New extremists exceed `Jim Crowism' of KKK
White supremacy has been at the bottom of organized racism since the birth of the Ku Klux Klan in the Reconstruction era. While it is still a common denominator, radical groups like The Order and the Arizona Patriots are now espousing themes that are different from - and to some more alarming than - the KKK's goals of yesteryear.
Today's white-supremacist leaders have given up their nostalgia for the ``Jim Crow'' era of the past, replacing it with a ``cockamamie'' vision of the future, says Bill Stanton of Klanwatch. ``Today they want to create a new order. They envision an all-white republic in North America in which minorities will be run out of the country or, if they won't leave, be exterminated.''
The Aryan Nations, for example, dreams of establishing an all-white homeland, to be called the ``Northwest Mountain Republic,'' in Washington, Oregon, Idaho, Montana, and Wyoming.
Many right-wing racist organizations no longer seek to portray themselves as law-abiding, Constitution-protecting, patriotic fraternities. Instead, the federal government has become the avowed enemy of such groups, whose members believe United States leaders have betrayed and invalidated the Constitution.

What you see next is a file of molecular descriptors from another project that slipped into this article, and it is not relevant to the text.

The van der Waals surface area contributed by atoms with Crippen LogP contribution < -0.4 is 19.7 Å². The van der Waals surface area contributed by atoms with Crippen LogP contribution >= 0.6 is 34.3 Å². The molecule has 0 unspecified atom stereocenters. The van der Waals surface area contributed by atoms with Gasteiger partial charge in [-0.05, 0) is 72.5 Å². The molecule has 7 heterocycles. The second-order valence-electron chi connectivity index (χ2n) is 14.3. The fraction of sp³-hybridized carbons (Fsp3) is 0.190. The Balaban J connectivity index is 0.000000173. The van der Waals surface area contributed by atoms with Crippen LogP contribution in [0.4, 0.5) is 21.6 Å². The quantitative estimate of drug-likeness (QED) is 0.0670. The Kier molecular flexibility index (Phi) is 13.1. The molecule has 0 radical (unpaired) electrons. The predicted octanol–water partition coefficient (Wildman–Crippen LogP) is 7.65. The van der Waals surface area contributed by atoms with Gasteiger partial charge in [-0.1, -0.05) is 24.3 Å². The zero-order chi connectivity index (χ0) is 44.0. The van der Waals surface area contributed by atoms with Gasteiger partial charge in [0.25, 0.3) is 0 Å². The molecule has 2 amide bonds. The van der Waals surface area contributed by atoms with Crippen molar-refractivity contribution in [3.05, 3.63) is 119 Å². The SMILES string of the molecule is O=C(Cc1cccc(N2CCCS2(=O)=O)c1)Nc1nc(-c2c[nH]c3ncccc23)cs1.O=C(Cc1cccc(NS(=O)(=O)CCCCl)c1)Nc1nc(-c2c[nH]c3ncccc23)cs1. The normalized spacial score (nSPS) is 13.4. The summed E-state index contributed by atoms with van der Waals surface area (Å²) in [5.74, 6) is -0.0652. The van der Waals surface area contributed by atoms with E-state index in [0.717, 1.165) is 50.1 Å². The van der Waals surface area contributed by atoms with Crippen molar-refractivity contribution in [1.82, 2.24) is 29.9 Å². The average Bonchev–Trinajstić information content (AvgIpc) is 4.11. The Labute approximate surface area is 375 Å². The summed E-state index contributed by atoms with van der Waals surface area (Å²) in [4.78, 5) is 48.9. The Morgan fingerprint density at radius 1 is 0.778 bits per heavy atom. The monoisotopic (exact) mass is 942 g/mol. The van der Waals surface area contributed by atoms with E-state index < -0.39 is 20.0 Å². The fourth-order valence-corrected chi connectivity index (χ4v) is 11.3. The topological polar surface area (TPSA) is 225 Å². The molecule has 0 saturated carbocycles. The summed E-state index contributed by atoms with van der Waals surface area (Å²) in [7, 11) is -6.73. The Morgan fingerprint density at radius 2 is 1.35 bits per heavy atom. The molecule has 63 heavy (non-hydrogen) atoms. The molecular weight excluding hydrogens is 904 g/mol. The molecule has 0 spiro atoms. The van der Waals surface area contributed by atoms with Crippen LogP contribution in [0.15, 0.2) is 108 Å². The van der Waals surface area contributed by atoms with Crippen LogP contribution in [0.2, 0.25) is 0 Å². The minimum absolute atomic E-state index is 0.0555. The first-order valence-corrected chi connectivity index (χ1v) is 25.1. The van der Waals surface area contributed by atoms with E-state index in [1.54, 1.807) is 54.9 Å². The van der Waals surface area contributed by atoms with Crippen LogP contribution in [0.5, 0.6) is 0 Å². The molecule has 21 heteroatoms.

Militant organizations like The Order have stockpiled weapons, provided military-type training for their members, and planned attacks against government institutions.
Hoods and robes are out, and the ``Rambo'' image is in, says one klan watcher.
Blacks have been and still are targets of violence and harassment, particularly by extremist groups in the South.
But, increasingly, Jews are also coming under attack, partly as a result of a growing neo-Nazi influence in the movement.
A common theme among hate groups today is that an ``international Jewish conspiracy'' is responsible for most of America's current troubles, including the trade deficit, the slump in the industrial Midwest, and the farm crisis. The economically depressed farm belt, in particular, has been fertile ground for anti-Semitic organizations to sow messages of hate in hopes of winning converts to their cause, says Dan Levitas of Prariefire Rural Action Inc., in Des Moines.
A poll that was conducted in Iowa and Nebraska by Louis Harris Associates showed that 27 percent of the respondents laid the responsibility for the farm crisis on the shoulders of international Jewish bankers.
Far-right groups in farm country have sought to win a mass following by infiltrating the farm-protest movement, he says.
Some people are attracted to these groups, observers say, by the fact that they identify themselves with fundamentalist Christianity.